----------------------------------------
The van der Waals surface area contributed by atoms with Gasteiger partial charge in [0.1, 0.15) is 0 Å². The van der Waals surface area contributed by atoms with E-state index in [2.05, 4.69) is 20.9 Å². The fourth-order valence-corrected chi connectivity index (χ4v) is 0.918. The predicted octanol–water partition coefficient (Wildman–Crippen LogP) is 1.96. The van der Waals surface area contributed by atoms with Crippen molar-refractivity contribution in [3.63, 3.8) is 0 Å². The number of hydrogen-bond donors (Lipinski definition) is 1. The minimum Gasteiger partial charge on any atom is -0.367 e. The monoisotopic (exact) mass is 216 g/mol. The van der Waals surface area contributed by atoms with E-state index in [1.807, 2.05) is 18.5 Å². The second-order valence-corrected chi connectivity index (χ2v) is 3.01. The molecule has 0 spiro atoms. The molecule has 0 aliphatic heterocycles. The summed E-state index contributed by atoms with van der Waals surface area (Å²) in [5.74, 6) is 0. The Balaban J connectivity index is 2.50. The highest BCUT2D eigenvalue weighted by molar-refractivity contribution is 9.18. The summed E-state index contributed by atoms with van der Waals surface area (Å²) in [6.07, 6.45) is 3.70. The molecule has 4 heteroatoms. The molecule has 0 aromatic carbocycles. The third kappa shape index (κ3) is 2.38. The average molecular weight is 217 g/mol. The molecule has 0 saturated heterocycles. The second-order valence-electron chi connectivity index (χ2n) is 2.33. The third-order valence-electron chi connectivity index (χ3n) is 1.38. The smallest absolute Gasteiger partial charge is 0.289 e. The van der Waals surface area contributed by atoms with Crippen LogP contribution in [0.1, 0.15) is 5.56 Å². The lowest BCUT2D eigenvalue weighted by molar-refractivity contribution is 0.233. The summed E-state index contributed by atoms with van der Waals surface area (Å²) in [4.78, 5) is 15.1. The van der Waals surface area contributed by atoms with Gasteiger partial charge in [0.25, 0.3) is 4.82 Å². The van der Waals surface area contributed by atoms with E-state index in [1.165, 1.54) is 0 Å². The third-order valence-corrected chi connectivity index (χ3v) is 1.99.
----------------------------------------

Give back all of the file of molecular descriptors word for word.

The van der Waals surface area contributed by atoms with Gasteiger partial charge in [0.1, 0.15) is 0 Å². The van der Waals surface area contributed by atoms with E-state index in [2.05, 4.69) is 20.9 Å². The fourth-order valence-corrected chi connectivity index (χ4v) is 0.918. The predicted octanol–water partition coefficient (Wildman–Crippen LogP) is 1.96. The van der Waals surface area contributed by atoms with Crippen molar-refractivity contribution in [3.63, 3.8) is 0 Å². The number of hydrogen-bond donors (Lipinski definition) is 1. The minimum Gasteiger partial charge on any atom is -0.367 e. The monoisotopic (exact) mass is 216 g/mol. The van der Waals surface area contributed by atoms with E-state index in [1.807, 2.05) is 18.5 Å². The second-order valence-corrected chi connectivity index (χ2v) is 3.01. The molecule has 0 spiro atoms. The molecule has 0 aliphatic heterocycles. The summed E-state index contributed by atoms with van der Waals surface area (Å²) in [5.74, 6) is 0. The Balaban J connectivity index is 2.50. The highest BCUT2D eigenvalue weighted by molar-refractivity contribution is 9.18. The summed E-state index contributed by atoms with van der Waals surface area (Å²) in [6.07, 6.45) is 3.70. The molecule has 4 heteroatoms. The molecule has 0 aromatic carbocycles. The third kappa shape index (κ3) is 2.38. The average molecular weight is 217 g/mol. The molecule has 0 saturated heterocycles. The second-order valence-electron chi connectivity index (χ2n) is 2.33. The third-order valence-electron chi connectivity index (χ3n) is 1.38. The smallest absolute Gasteiger partial charge is 0.289 e. The van der Waals surface area contributed by atoms with Crippen LogP contribution in [0.1, 0.15) is 5.56 Å². The lowest BCUT2D eigenvalue weighted by molar-refractivity contribution is 0.233. The summed E-state index contributed by atoms with van der Waals surface area (Å²) in [4.78, 5) is 15.1. The van der Waals surface area contributed by atoms with Gasteiger partial charge in [0.25, 0.3) is 4.82 Å². The van der Waals surface area contributed by atoms with E-state index in [1.165, 1.54) is 0 Å². The third-order valence-corrected chi connectivity index (χ3v) is 1.99.